Top 10 Reasons To Use Network Monitoring

What is network monitoring? To some, it is tracking Internet usage and data packets. To others it is simply making sure that the computers that need to be up are up. Network monitoring has many great uses across a wide spectrum of businesses. Most noteworthy however is the role of network monitoring as a critical IT function that can save both time and money.

Here are my top ten reasons why every business should have a network monitoring plan in place:

1. Know what is happening

Network monitoring solutions keep you informed about the operation and connectivity of your devices and resources on your network. It is important to be able to detect rogue access points and saturation of network resources. It is also helpful to have access to real-time mapping and track user activity anywhere on your wireless infrastructure. The ability to automatically discover, map, track and document what’s deployed across your entire infrastructure gives you the most up-to-date picture of your network at all times. Without these features, you have to wait until someone tells you something is down before you can fix it.

2. Plan for upgrades or changes

If a device is constantly down, or the bandwidth to a specific subnet is constantly running near the limit, it may be time to make a change. Network monitoring applications allow you to track this type of data and make appropriate changes with ease.

3. Diagnose problems quickly

One of your servers is unreachable from the intranet. Unfortunately, without network monitoring, you may not be able to tell if the problem is the server, the switch the server is connected to, or the router. Knowing exactly where the problem is saves you time.

4. Show others what is going on

Graphical reports go a long way in explaining the health of, and activity on, your network. They’re great tools in providing an SLA or showing that a troublesome device needs replacing.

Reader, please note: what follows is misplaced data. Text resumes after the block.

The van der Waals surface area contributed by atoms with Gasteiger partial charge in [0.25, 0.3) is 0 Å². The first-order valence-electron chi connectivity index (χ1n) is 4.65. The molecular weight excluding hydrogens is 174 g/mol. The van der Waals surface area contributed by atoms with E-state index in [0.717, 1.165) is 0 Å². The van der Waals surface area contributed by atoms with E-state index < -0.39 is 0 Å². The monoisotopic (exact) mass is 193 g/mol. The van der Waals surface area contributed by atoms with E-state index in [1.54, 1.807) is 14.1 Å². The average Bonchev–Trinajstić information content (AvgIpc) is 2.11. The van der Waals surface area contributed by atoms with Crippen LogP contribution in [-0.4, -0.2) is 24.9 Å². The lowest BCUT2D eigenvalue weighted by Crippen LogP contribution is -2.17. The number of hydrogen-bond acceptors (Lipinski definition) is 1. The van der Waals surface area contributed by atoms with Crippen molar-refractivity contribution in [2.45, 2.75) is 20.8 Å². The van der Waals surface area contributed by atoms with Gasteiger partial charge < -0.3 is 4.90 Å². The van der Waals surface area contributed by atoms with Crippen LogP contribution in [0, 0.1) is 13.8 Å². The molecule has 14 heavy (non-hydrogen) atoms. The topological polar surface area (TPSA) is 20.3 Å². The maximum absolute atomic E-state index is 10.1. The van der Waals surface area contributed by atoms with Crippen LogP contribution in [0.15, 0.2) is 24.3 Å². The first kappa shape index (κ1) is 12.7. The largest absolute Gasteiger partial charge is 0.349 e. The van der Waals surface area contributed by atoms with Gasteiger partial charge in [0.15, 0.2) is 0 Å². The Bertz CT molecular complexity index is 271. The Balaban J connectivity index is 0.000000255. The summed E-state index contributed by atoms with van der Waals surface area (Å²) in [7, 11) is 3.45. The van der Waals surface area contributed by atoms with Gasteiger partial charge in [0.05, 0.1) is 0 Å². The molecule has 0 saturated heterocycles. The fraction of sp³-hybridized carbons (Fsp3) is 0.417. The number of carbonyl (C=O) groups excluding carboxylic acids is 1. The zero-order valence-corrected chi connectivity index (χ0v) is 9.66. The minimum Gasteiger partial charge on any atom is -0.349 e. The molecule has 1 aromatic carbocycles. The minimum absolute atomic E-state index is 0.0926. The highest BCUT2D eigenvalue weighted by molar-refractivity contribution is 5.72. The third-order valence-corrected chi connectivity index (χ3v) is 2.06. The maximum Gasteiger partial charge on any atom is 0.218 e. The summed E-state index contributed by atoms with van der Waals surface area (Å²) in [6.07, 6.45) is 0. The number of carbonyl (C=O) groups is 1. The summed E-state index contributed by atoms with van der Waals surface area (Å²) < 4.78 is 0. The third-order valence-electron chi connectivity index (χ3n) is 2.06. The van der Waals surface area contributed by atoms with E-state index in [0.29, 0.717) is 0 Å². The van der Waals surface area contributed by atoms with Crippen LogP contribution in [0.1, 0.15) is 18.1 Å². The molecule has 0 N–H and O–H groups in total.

5. Know when to apply your disaster recovery solutions

With enough warning, you can transfer the operation of important servers to a backup system until the primary system can be repaired and brought back online. Without network monitoring, you may not know there is a problem until it is too late.

6. Make sure your security systems are operating properly

Companies spend a lot of money on security software and hardware. Without a network monitoring solution, how can you be sure that your security devices are up and running as configured?

7. Keep track of your customer-facing resources

Many devices on your network are really just applications running on a server (HTTP, FTP, mail and so on). Network monitoring can watch these applications and make sure your customers can connect to the servers and are seeing what they need to see.

8. Be informed of your network status from anywhere

Many network monitoring applications provide remote viewing and management from anywhere with an Internet connection. That way, if you’re on holiday and a problem crops up, you can log into your Web interface and see what’s wrong.

9. Ensure customer uptime

If you have customers depending on your network for their business, you have to be sure they’re up and running at all times. Would you rather know that moment a problem occurs and fix it before your customer finds out, or get that angry phone call?

10. Save money

Above all, network monitoring helps you cut down on the total amount of downtime and time it takes to investigate problems. This translates to fewer man-hours and less money when problems occur.

Brian M. Jacobs is the Senior Product Manager for the WhatsUp Gold suite of network management products by Ipswitch. Brian attended Auburn University and the University of Southern Mississippi, where he earned a Bachelor of Science degree with a Minor in Spanish. He started his professional career as an intern with IBM in the early 1990s, and focused the first 10 years of his career on carrier-scale network design and Unix system administration, serving as a senior network engineer for Phoenix Data Systems (acquired by Charter Communications) and senior systems engineer for Lucent Technologies. Brian has spent the last ten years of his career designing and implementing enterprise and carrier-scale network management systems. In his spare time, Brian enjoys tennis, camping, and visiting craft breweries with his wife Jessica.